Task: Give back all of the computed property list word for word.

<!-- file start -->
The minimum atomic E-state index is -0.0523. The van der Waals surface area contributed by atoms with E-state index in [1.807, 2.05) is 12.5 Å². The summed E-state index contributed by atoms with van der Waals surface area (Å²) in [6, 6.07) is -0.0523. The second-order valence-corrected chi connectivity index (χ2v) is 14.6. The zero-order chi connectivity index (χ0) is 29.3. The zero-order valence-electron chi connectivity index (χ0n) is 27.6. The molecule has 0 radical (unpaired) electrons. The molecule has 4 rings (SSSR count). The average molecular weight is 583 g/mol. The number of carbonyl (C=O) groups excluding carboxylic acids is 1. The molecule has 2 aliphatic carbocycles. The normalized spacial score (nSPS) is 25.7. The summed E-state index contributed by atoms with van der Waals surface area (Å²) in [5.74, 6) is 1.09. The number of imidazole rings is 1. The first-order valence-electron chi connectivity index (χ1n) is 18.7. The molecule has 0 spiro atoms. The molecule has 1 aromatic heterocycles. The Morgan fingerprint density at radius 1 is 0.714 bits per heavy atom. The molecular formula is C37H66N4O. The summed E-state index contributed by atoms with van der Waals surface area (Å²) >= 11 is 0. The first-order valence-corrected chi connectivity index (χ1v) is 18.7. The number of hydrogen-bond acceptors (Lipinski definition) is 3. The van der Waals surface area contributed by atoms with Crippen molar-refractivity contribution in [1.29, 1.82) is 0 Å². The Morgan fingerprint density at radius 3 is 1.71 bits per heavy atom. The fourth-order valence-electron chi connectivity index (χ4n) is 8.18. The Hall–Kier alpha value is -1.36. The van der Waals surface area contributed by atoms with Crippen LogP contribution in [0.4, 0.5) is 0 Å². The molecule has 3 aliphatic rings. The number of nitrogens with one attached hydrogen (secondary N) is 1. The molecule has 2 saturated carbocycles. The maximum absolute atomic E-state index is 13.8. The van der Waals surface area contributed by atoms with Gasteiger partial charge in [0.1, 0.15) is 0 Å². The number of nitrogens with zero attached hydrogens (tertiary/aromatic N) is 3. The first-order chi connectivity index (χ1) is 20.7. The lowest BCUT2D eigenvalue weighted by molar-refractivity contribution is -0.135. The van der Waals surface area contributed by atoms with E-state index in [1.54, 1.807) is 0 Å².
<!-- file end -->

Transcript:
The minimum atomic E-state index is -0.0523. The van der Waals surface area contributed by atoms with E-state index in [1.807, 2.05) is 12.5 Å². The summed E-state index contributed by atoms with van der Waals surface area (Å²) in [6, 6.07) is -0.0523. The second-order valence-corrected chi connectivity index (χ2v) is 14.6. The zero-order chi connectivity index (χ0) is 29.3. The zero-order valence-electron chi connectivity index (χ0n) is 27.6. The molecule has 0 radical (unpaired) electrons. The molecule has 4 rings (SSSR count). The average molecular weight is 583 g/mol. The number of carbonyl (C=O) groups excluding carboxylic acids is 1. The molecule has 2 aliphatic carbocycles. The normalized spacial score (nSPS) is 25.7. The summed E-state index contributed by atoms with van der Waals surface area (Å²) in [5.74, 6) is 1.09. The number of imidazole rings is 1. The first-order valence-electron chi connectivity index (χ1n) is 18.7. The molecule has 0 spiro atoms. The molecule has 1 aromatic heterocycles. The Morgan fingerprint density at radius 1 is 0.714 bits per heavy atom. The molecular formula is C37H66N4O. The summed E-state index contributed by atoms with van der Waals surface area (Å²) >= 11 is 0. The first-order valence-corrected chi connectivity index (χ1v) is 18.7. The number of hydrogen-bond acceptors (Lipinski definition) is 3. The van der Waals surface area contributed by atoms with Crippen molar-refractivity contribution in [1.29, 1.82) is 0 Å². The Morgan fingerprint density at radius 3 is 1.71 bits per heavy atom. The fourth-order valence-electron chi connectivity index (χ4n) is 8.18. The Hall–Kier alpha value is -1.36. The van der Waals surface area contributed by atoms with Crippen LogP contribution in [0.4, 0.5) is 0 Å². The molecule has 3 aliphatic rings. The number of nitrogens with one attached hydrogen (secondary N) is 1. The molecule has 2 saturated carbocycles. The maximum absolute atomic E-state index is 13.8. The van der Waals surface area contributed by atoms with Gasteiger partial charge in [0.1, 0.15) is 0 Å². The number of nitrogens with zero attached hydrogens (tertiary/aromatic N) is 3. The first-order chi connectivity index (χ1) is 20.7. The lowest BCUT2D eigenvalue weighted by molar-refractivity contribution is -0.135. The van der Waals surface area contributed by atoms with E-state index in [1.54, 1.807) is 0 Å².